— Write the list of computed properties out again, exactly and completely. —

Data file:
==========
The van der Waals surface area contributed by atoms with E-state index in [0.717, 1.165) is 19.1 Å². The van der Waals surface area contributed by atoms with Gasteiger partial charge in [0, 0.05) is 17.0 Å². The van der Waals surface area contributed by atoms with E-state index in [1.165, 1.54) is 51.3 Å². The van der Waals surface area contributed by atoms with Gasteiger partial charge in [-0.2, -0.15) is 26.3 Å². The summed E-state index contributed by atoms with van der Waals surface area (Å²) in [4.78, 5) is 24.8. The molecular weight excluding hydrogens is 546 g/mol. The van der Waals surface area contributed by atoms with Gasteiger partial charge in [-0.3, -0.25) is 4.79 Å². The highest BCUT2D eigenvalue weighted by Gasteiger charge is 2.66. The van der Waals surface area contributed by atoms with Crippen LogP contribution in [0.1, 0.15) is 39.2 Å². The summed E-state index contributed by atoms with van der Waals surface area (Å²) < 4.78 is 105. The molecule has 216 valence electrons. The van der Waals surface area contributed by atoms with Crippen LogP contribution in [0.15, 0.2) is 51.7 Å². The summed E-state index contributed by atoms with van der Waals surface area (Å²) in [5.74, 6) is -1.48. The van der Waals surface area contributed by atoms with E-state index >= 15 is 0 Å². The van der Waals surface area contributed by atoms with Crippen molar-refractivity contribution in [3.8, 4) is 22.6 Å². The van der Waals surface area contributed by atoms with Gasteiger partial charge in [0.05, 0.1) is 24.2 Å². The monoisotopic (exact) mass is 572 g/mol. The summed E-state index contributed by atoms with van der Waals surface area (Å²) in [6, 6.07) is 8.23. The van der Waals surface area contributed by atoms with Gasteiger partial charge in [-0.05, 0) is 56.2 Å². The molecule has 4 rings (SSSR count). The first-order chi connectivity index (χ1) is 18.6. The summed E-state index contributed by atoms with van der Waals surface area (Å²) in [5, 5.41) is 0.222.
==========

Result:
The van der Waals surface area contributed by atoms with E-state index in [0.717, 1.165) is 19.1 Å². The van der Waals surface area contributed by atoms with Gasteiger partial charge in [0, 0.05) is 17.0 Å². The van der Waals surface area contributed by atoms with E-state index in [1.165, 1.54) is 51.3 Å². The van der Waals surface area contributed by atoms with Gasteiger partial charge in [-0.2, -0.15) is 26.3 Å². The summed E-state index contributed by atoms with van der Waals surface area (Å²) in [4.78, 5) is 24.8. The molecular weight excluding hydrogens is 546 g/mol. The van der Waals surface area contributed by atoms with Gasteiger partial charge in [-0.3, -0.25) is 4.79 Å². The highest BCUT2D eigenvalue weighted by Gasteiger charge is 2.66. The van der Waals surface area contributed by atoms with Crippen LogP contribution in [0.1, 0.15) is 39.2 Å². The summed E-state index contributed by atoms with van der Waals surface area (Å²) < 4.78 is 105. The molecule has 216 valence electrons. The van der Waals surface area contributed by atoms with Crippen LogP contribution in [0.15, 0.2) is 51.7 Å². The summed E-state index contributed by atoms with van der Waals surface area (Å²) in [5.74, 6) is -1.48. The van der Waals surface area contributed by atoms with E-state index >= 15 is 0 Å². The van der Waals surface area contributed by atoms with Crippen molar-refractivity contribution in [3.8, 4) is 22.6 Å². The van der Waals surface area contributed by atoms with Gasteiger partial charge in [0.05, 0.1) is 24.2 Å². The monoisotopic (exact) mass is 572 g/mol. The summed E-state index contributed by atoms with van der Waals surface area (Å²) in [6, 6.07) is 8.23. The van der Waals surface area contributed by atoms with Gasteiger partial charge in [-0.05, 0) is 56.2 Å². The molecule has 4 rings (SSSR count). The first-order chi connectivity index (χ1) is 18.6. The summed E-state index contributed by atoms with van der Waals surface area (Å²) in [5, 5.41) is 0.222.